My boy is planning on going on a OA HA every year until he ages out.

  • Upvote 1

Share this post


Link to post
Share on other sites
Posted (edited)

I'm one of the Scoutmasters "allowed in." I fumed out as a youth and missed summer camp and what would have been my tapout. I joined Scouting with my son when he became a Tiger. Attended with him all the way to the troop.  I had my 15 nights camping (more like 30) and was nominated by my committee. That was Summer 2017. Got Brotherhood. I'm still very active, having advised for a Winter Dinner (Jan 2018) and still serving as a Chapter Adviser since May 2018. No freebies here.  Founder's Award Jan. 2018. Haven't missed a work project or Fellowship/Conclave. Not bragging... Just trying to set a good example.

We offer Brotherhood at the May Fellowship, Thursdays during Summer Camp (five to six opportunities), and at the August Fellowship. Plenty of opportunities. As much as I try to live the Scout Oath and Law and provide cheerful service and a good example I still fail to convince some of my own Scouts to reach for Brotherhood. They get their pocket flap and sash and dash. Some don't even pay dues after year one. The dynamic has shifted. 

Edited by Scoutmaster Teddy

Share this post


Link to post
Share on other sites
On 6/9/2019 at 12:29 PM, ParkMan said:

That's a delivery problem.  It's supposed to be an elite group.  If we want it to be elite, we need a program that attracts elite Scouts.  As mentioned above, the OA national leadership needs to strengthen the core program. At a local level we need to have strong lodges and chapters that deliver strong programs.

The National Lodge needs tor to reevaluate the history and find a way to reinstate the mystique and actual "honor" in being a member.  It has been beaten to death, but there need to be more actual limits on eligibility that make it less a "gimme".  They sill have a purpose and in ur council do help, though, as noted, getting higher participation is difficult.  But that has as much to do with the lesser honor issues than simply the over-scheduled lives of the scouts in general.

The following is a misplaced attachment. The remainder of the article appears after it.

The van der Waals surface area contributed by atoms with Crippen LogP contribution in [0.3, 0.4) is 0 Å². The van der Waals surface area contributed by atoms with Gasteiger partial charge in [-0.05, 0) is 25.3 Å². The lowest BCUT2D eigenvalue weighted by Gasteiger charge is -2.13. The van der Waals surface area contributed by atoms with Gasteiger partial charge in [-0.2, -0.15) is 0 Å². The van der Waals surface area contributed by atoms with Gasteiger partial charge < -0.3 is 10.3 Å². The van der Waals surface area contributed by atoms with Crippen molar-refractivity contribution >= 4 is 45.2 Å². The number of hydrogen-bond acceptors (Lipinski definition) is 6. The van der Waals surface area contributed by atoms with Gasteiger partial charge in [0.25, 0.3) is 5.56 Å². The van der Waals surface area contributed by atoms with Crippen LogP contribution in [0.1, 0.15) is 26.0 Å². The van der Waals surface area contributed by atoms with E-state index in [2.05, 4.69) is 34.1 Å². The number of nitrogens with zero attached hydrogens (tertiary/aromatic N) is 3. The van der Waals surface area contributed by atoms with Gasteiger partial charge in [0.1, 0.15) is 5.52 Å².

• Thanks 1
  • Upvote 2

Share this post


Link to post
Share on other sites
3 hours ago, skeptic said:

The National Lodge needs tor to reevaluate the history and find a way to reinstate the mystique and actual "honor" in being a member.  It has been beaten to death, but there need to be more actual limits on eligibility that make it less a "gimme".  They sill have a purpose and in ur council do help, though, as noted, getting higher participation is difficult.  But that has as much to do with the lesser honor issues than simply the over-scheduled lives of the scouts in general. 

 

Fully agree.  I've been wondering of the OA would be better off by ncreasing the requirements and then combining chapters and perhaps even doing away with them.  

 

Share this post


Link to post
Share on other sites
4 hours ago, skeptic said:

The National Lodge needs tor to reevaluate the history and find a way to reinstate the mystique and actual "honor" in being a member.  It has been beaten to death, but there need to be more actual limits on eligibility that make it less a "gimme".  They sill have a purpose and in ur council do help, though, as noted, getting higher participation is difficult.  But that has as much to do with the lesser honor issues than simply the over-scheduled lives of the scouts in general. 

 

We had 3 scout eligible this spring and two were elected then a short time before the Call Out ceremony out Chapter adult leader call to tell me that he could put the third scout in since he can put in deserving scouts that don't get elected.  I told him that I have never heard of that before and no the troops vote can stand but he replied that there weren't many scout elected for our chapter.  Sometimes it feels like they want more Arrowmen just to have a larger audience to sell all of their OA swag to.

Share this post


Link to post
Share on other sites
52 minutes ago, my_three_sons said:

We had 3 scout eligible this spring and two were elected then a short time before the Call Out ceremony out Chapter adult leader call to tell me that he could put the third scout in since he can put in deserving scouts that don't get elected.  

No he most certainly can not.

Share this post


Link to post
Share on other sites
2 hours ago, ParkMan said:

Fully agree.  I've been wondering of the OA would be better off by ncreasing the requirements and then combining chapters and perhaps even doing away with them.  

 

While most do, it is not required for a Lodge to have Chapters.  Most that have them set it up as each District has a Chaper, but I have seen some that have a Chapter for every two Districts, or divide it entirely unique from the District division.

  • Thanks 1

Share this post


Link to post
Share on other sites

Create an account or sign in to comment

You need to be a member in order to leave a comment

Create an account

Sign up for a new account in our community. It's easy!

Register a new account

Sign in

Already have an account? Sign in here.

Sign In Now

×